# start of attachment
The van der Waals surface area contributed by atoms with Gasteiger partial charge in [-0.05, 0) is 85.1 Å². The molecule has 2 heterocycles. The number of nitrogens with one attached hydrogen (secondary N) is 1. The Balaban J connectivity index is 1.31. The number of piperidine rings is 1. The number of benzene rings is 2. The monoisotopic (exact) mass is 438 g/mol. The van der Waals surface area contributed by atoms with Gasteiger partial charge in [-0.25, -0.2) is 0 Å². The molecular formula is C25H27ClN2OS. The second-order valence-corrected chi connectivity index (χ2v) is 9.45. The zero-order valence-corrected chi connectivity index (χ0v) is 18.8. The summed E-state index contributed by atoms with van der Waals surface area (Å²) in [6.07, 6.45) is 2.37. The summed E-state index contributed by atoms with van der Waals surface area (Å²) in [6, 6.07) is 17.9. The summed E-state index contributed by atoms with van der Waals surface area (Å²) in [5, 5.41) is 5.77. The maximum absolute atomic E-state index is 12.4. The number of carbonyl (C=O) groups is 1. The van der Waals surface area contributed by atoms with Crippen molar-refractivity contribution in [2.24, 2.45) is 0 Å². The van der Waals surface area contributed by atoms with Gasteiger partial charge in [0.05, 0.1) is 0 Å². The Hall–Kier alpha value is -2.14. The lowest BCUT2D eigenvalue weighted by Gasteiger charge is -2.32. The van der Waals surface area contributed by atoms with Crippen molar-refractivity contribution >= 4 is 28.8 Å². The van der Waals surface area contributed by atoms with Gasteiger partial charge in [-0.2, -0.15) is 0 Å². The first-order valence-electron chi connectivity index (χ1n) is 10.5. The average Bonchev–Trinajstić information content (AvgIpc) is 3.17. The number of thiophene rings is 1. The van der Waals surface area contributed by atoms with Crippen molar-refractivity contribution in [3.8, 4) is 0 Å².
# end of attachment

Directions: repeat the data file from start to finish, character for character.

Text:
The van der Waals surface area contributed by atoms with Gasteiger partial charge in [-0.05, 0) is 85.1 Å². The molecule has 2 heterocycles. The number of nitrogens with one attached hydrogen (secondary N) is 1. The Balaban J connectivity index is 1.31. The number of piperidine rings is 1. The number of benzene rings is 2. The monoisotopic (exact) mass is 438 g/mol. The van der Waals surface area contributed by atoms with Gasteiger partial charge in [-0.25, -0.2) is 0 Å². The molecular formula is C25H27ClN2OS. The second-order valence-corrected chi connectivity index (χ2v) is 9.45. The zero-order valence-corrected chi connectivity index (χ0v) is 18.8. The summed E-state index contributed by atoms with van der Waals surface area (Å²) in [6.07, 6.45) is 2.37. The summed E-state index contributed by atoms with van der Waals surface area (Å²) in [6, 6.07) is 17.9. The summed E-state index contributed by atoms with van der Waals surface area (Å²) in [5, 5.41) is 5.77. The maximum absolute atomic E-state index is 12.4. The number of carbonyl (C=O) groups is 1. The van der Waals surface area contributed by atoms with Crippen molar-refractivity contribution in [2.24, 2.45) is 0 Å². The van der Waals surface area contributed by atoms with Gasteiger partial charge in [0.05, 0.1) is 0 Å². The Hall–Kier alpha value is -2.14. The lowest BCUT2D eigenvalue weighted by Gasteiger charge is -2.32. The van der Waals surface area contributed by atoms with Crippen molar-refractivity contribution >= 4 is 28.8 Å². The van der Waals surface area contributed by atoms with Gasteiger partial charge in [-0.2, -0.15) is 0 Å². The first-order valence-electron chi connectivity index (χ1n) is 10.5. The average Bonchev–Trinajstić information content (AvgIpc) is 3.17. The number of thiophene rings is 1. The van der Waals surface area contributed by atoms with Crippen molar-refractivity contribution in [3.8, 4) is 0 Å².